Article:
TO BE FRANK: Louis Van Gaal under pressure? Even success can’t buy bosses time these days

Opinion
Opinion

Bob Frank offers his thoughts on the crazy world of football management and leadership...

The odds of Louis van Gaal ending the season at Old Trafford were slashed after Manchester United’s capitulation at Premier League new boys Leicester on Sunday but I’m sure many other managers will be sacked long before he gets the bullet.

The average tenure for a Premier League manager lasts just one-and-a-half seasons, which means most top-flight clubs fork out large sums in compensation.

With a huge financial gulf between the Premier League and the Championship, club chairmen who are desperate to avoid the drop are often quick to fire their managers.

But the last few days have seen Championship sides Cardiff and Fulham part company with the men they brought in to try to keep them in the Premier League.

The latter could even be heading for League One at this rate, following Felix Magath’s disastrous spell at the club and he was ridiculed this week for allegedly telling a player to treat a thigh injury by putting cheese doused with alcohol on it.

I dare say alcohol is a cure many Fulham fans dismayed by his shambolic reign will find helpful.

I was amused to see Leyton Orient have turned down three approaches from Cardiff for their manager Russell Slade.

Barely a week earlier Slade was apparently being told he had just two games to save his job at Orient yet now the club are turning down approaches for him.

Instead of paying compensation to him they could have been receiving it for him, but they appear to have realised he would have been a hard man to replace at Brisbane Road.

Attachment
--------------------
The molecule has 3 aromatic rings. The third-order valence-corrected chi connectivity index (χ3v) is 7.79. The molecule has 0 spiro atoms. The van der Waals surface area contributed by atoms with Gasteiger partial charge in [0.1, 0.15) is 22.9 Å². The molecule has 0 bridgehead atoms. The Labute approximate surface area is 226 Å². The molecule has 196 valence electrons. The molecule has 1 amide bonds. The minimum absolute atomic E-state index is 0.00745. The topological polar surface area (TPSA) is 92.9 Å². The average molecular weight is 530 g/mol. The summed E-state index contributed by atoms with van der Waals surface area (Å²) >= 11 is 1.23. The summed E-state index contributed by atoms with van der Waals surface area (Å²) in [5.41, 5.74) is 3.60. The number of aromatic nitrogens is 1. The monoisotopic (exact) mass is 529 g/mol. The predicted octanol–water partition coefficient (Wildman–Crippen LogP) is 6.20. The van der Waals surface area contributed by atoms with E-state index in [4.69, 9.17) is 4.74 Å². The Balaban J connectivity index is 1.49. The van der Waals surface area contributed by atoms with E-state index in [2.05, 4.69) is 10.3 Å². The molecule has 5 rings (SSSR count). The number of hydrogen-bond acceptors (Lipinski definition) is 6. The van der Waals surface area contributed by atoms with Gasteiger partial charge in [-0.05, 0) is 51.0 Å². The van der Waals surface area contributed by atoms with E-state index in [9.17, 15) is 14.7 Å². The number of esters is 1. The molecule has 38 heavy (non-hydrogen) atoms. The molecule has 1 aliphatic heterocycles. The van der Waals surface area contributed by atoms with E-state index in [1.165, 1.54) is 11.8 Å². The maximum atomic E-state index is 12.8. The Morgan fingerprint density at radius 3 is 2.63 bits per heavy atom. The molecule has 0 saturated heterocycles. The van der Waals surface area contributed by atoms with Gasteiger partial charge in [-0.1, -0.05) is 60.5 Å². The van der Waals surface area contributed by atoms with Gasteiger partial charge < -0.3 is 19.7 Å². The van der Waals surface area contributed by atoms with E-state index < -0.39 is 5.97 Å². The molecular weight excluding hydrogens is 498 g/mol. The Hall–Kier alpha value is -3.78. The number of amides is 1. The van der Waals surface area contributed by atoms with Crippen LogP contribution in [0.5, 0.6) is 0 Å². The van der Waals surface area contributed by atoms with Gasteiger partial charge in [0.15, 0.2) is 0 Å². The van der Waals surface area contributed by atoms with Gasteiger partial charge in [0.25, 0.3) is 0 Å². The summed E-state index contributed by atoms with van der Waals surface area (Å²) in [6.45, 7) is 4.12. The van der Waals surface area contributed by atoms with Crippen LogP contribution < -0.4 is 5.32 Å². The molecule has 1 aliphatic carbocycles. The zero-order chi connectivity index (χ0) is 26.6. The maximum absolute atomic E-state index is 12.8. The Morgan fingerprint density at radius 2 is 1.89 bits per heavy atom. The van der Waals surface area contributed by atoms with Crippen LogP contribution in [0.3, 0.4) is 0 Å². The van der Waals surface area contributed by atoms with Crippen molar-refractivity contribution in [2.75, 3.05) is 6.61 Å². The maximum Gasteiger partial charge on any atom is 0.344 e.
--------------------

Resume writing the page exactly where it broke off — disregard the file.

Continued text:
Slade has done a great job for the League One outfit and took them to Wembley Stadium for last season’s play-offs yet just a month into the new campaign his job has supposedly been under threat.

At times managers can do too good a job and I won’t be at all surprised if Sean Dyche loses his job this season.

He did brilliantly to get Burnley promoted to the Premier League but if they go down, or are in danger of being relegated, he may well pay the price.

Sometimes sacking a popular manager proves a correct decision though. I, along with many others, thought Southampton were crazy to get rid of Nigel Adkins, who had taken them up two divisions into the Premier League.

Mauricio Pochettino proved a fine replacement and has since moved to Spurs, but Southampton continue to thrive.

Despite losing several of their stars they have made an excellent start to the season, unlike Manchester United who have failed to fire despite spending more than £200 million this summer.

They appear to have the philosophy of Kevin Keegan during his first spell as Newcastle manager – never mind about defending.

Keegan’s attitude was: if the opposition score three, we’ll score four.

United’s need for defensive signings becomes more evident with every match and their lack of planning is incredulous.

They knew many months ago that Nemanja Vidic was leaving while Rio Ferdinand’s departure was no surprise, not that he would have been good enough anyway as he is past his best.

Personally, I wouldn’t pick Wayne Rooney as captain of Manchester United, let alone England.

He’s a decent enough player but I don’t consider the snarling, foul-mouthed, over-hyped, over-paid striker to be an inspirational leader.

I would also argue that Rooney is hardly a role model or ideal choice to be England captain . . . but then again John Terry skippered the national team.

It seems leadership really is a funny old game...